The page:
29 Movements of spline points

30 Head to head comparisons

31

32 MethodRe-PlanningBending Paths Distance Travelled m m Moving Time s s Turning Time s s Total Time s s Moving speed = 1m/s, Turning speed = 0.5 m/s, improvement = 9.6%

33 Headlands

34 Turning at headlands The vehicle turns at 1. Field edges which are un-restricted. 2. Field edges which are restricted, i.e, “No Go Areas” 3. Edges of obstacles

35 Solution for the problem  The problem is framed as an “Optimal Control Problem” (OCP) (Oksanen, T., & Visala, A. (2004, October). Optimal control of tractor-trailer system in headlands)

36 Vehicle Model Used x and y are the coordinates of the rear axle center θ is the heading angle α is the steering angle u is the steering rate v is the velocity L is the wheel base

37 The OCP x is a state vector f dynamics function t0 and tf the time limits J the cost functional F the cost function C the path constraint function E the boundary condition function

38 Case 1 : No restriction on headlands d (0,0) (0,d)

39 Case 2: “No Go” Area  For such cases, solutions have been derived only for given headland width.  The OCP problem is reframed to solve for optimal headland width and time. d (0,0) (0,d) No go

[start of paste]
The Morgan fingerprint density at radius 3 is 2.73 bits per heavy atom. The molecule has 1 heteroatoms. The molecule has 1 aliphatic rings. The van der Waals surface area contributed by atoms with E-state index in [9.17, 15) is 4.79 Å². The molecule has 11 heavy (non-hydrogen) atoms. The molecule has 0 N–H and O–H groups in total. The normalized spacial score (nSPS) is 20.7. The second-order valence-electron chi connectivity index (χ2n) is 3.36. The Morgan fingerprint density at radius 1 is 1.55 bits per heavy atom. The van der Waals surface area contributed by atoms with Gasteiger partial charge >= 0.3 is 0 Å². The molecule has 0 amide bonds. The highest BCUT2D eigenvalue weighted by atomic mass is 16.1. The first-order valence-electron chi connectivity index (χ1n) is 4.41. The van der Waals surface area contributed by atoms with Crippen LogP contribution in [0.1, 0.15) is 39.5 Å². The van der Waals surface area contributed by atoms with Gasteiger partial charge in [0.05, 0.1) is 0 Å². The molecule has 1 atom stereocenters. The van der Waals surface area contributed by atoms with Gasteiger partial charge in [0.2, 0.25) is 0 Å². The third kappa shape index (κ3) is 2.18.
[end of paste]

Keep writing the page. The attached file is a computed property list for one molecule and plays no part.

40 Case 2: “No Go” Area Initial Values : Path Constraints : d (0,0) (0,d) No go φ Cost Function :

41 Case 3: Obstacles  Obstacles are also “no-go” areas inside the field.  In a similar fashion, the optimal turn is calculated.

42 Fitting the turns  Two sets of turns, one for no restriction, and another for restriction is stored for 10< φ <170 degrees, where φ is the angle between adjacent tracks.  The angle between tracks is rounded of to nearest multiple of 10, and the corresponding turn route is applied.

43 Local adjustment of turns φ Turn in no go area

44 Local adjustment of turns φ Turn in no go area Trajectory is converted to a spline and “bent” to respect both curvature as well as experience repulsion by the restricted areas.

45 Optimisation of Cellular Traversal

46  Currently all cellular traversal is boustrophedon. (back and forth)  However a circle takes more time back and forth than just spiraling down from its edges.  A rectangle would take more time spiraling than just covering it back and forth.

47 Algorithm  Choose the cell to optimise.  Offset the polygon inside by track width. Compute traversal time of the spiral and add it with traversal time of the remaining polygon.  Repeat till offsetting not possible.  Take the best solution.

48 Some optimal solution

49 Results  Guaranteed better solutions than Split and Merge method.  No significant increase in computation time.

50 Results Total Time = 4965Total Time = 4270 Improvement in time = 14%

51 Results Total time = 7060Total Time = 7951 Improvement in time = 11.1%

52 Some more results

53 THANK YOU


Download ppt "Carnegie Mellon University TRAJECTORY MODIFICATION TECHNIQUES IN COVERAGE PLANNING By - Sanjiban Choudhury (Indian Institute of Technology, Kharagpur,"

Similar presentations


Ads by Google